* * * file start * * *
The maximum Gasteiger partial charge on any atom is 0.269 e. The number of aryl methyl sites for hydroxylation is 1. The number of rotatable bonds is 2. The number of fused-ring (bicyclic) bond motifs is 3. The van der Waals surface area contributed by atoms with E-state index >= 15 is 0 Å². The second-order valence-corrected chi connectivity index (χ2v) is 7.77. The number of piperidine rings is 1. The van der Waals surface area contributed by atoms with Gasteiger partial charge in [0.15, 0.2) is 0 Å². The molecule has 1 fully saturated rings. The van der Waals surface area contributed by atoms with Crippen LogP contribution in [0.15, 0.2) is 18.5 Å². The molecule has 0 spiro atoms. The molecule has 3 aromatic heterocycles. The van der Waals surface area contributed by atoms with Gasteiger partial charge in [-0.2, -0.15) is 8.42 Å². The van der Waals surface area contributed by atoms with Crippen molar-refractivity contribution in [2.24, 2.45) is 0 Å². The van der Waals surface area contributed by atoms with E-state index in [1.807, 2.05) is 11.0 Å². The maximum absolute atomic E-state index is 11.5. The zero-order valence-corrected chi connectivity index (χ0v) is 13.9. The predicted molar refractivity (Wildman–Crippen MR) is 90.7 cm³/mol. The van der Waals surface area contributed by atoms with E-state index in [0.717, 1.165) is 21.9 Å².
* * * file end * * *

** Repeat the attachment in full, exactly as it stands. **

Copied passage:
The maximum Gasteiger partial charge on any atom is 0.269 e. The number of aryl methyl sites for hydroxylation is 1. The number of rotatable bonds is 2. The number of fused-ring (bicyclic) bond motifs is 3. The van der Waals surface area contributed by atoms with E-state index >= 15 is 0 Å². The second-order valence-corrected chi connectivity index (χ2v) is 7.77. The number of piperidine rings is 1. The van der Waals surface area contributed by atoms with Gasteiger partial charge in [0.15, 0.2) is 0 Å². The molecule has 1 fully saturated rings. The van der Waals surface area contributed by atoms with Crippen LogP contribution in [0.15, 0.2) is 18.5 Å². The molecule has 0 spiro atoms. The molecule has 3 aromatic heterocycles. The van der Waals surface area contributed by atoms with Gasteiger partial charge in [-0.2, -0.15) is 8.42 Å². The van der Waals surface area contributed by atoms with Crippen molar-refractivity contribution in [2.24, 2.45) is 0 Å². The van der Waals surface area contributed by atoms with E-state index in [1.807, 2.05) is 11.0 Å². The maximum absolute atomic E-state index is 11.5. The zero-order valence-corrected chi connectivity index (χ0v) is 13.9. The predicted molar refractivity (Wildman–Crippen MR) is 90.7 cm³/mol. The van der Waals surface area contributed by atoms with E-state index in [0.717, 1.165) is 21.9 Å².